peak body for emergency management in Victoria.
The introduction of Emergency Management Victoria 
(EMV) and the Emergency Management Commissioner 
(EMC) on 1 July 2014 should provide greater impetus for 
effective emergency management under the all hazards, 
all agencies philosophy. The introduction on the same 
date of the office of the Inspector-General for Emergency 
Management (IGEM) should for the first time provide Victoria 
with a robust, audit and review assurance capacity. 

The BRCIM is able to report that there has been significant 
progress during the past year in the implementation of several 
actions. Of particular note are

> the successful implementation of Emergency Alert (EA) 
Phase 2 

> the successful completion of the Community Fire Refuges 
Pilot Program (CFRPP) and the construction and opening 
of three community fire refuges (CFRs)

> the positive progress of the powerline reform program under 
the direction of the Powerline Bushfire Safety Oversight 
Committee (PBSOC)

> the progress made in developing a risk based approach 
to planned burning.

While a small number of actions are progressing more slowly 
than was initially forecast, the BRCIM is satisfied that there is 
evidence of adequate progress. However, one matter remains 
problematic; implementation action 49(i) – develop guidelines 
for retrofitting class 9 buildings. This is well overdue and the 
BRCIM has received no evidence of progress of this action 
during 2013-14.

Given the heavy workload on the fire agencies this past fire 
season, it is noteworthy that this has not detracted from the 
Fire Services Commissioner (FSC) and the fire agencies’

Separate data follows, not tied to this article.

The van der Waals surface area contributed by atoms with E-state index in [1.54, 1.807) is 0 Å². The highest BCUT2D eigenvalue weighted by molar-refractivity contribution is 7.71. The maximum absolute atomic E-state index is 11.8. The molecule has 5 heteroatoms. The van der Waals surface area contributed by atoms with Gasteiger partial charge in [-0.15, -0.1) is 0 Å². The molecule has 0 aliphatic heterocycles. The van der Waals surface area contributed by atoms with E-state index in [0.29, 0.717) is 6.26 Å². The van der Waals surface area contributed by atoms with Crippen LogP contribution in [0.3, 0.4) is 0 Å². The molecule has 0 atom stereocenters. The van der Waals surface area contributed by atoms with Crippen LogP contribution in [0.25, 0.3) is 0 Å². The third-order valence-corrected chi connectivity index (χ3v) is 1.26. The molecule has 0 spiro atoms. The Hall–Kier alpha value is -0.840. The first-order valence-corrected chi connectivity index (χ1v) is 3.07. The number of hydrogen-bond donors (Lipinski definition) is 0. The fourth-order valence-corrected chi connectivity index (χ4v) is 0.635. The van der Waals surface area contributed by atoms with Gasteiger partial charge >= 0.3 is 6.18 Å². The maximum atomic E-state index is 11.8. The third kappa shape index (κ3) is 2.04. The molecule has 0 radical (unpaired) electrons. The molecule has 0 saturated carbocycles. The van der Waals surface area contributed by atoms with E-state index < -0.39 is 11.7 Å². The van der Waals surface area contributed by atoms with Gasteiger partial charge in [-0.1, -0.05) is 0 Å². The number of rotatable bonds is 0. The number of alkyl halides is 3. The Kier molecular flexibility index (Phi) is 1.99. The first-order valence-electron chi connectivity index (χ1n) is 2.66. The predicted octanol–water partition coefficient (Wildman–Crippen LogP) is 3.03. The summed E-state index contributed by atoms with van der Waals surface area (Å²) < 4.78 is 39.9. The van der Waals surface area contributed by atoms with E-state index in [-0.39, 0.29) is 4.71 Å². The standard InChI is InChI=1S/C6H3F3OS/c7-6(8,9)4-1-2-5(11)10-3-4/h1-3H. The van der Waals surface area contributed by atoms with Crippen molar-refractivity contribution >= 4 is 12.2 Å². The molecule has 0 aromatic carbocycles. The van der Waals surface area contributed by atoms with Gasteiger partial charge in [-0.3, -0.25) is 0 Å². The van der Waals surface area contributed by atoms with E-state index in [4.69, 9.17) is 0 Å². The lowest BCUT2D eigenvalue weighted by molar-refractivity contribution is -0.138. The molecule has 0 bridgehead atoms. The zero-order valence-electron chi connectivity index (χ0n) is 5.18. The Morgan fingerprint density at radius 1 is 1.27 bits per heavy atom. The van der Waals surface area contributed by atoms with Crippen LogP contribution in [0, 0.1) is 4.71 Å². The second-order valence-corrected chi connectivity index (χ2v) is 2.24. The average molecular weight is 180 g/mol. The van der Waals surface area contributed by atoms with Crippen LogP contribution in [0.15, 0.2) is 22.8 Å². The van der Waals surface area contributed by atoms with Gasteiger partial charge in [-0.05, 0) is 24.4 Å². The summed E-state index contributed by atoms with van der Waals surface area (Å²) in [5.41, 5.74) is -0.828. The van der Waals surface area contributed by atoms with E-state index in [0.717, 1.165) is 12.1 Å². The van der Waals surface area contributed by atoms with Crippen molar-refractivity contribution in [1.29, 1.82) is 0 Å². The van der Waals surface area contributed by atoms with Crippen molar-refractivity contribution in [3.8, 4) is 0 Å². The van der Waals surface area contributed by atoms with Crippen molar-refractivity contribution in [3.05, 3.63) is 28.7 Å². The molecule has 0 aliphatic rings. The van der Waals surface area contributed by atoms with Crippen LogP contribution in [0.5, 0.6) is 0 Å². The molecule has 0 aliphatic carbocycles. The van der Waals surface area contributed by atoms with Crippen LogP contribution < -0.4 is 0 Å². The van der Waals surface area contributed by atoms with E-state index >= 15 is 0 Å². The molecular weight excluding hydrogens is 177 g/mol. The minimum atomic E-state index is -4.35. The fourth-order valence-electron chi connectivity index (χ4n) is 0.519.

commitment to deliver on the VBRC recommendations.
Despite the significant number of Victorians directly threatened 
by bushfire during 2013-14, only one death occurred at Rose’s 
Gap. This is important as it indicates that finally we may be 
witnessing some evidence that our community is beginning 
to respond to the enhanced level of warnings and advice 
communicated to them by the fire authorities. Nevertheless, 
the BRCIM remains very concerned about the level of 
community complacency regarding the risk of fire that has 
been highlighted in previous reports. The BRCIM urges the 
State to retain an ongoing focus on community education 
and participation in mitigating the risk of fire.

A great deal of work has been done by the State to address 
the many shortcomings identified by the VBRC and much of 
this remains ongoing. This work should now become part of 
the daily business activities of the agencies that, under the 
new emergency management arrangements, must adopt a 
more cooperative, coordinated and proactive approach to 
risk management. As discussed elsewhere in this report, it is 
important to understand that all 67 VBRC recommendations 
are inextricably interdependent. No single recommendation 
is effective in its own right. Fully implementing all of the 
recommendations will only reduce the overall risk of bushfire. 
The risk can never be eliminated and bushfire safety in Victoria 
remains the ongoing shared responsibility of us all.

As this report concludes a five year undertaking to report 
on the progress and efficacy of the implementation of 
the recommendations of the VBRC, the BRCIM records 
appreciation for the high level of support and cooperation from 
all departments and agencies involved in delivering 
these outcomes.

Publication Details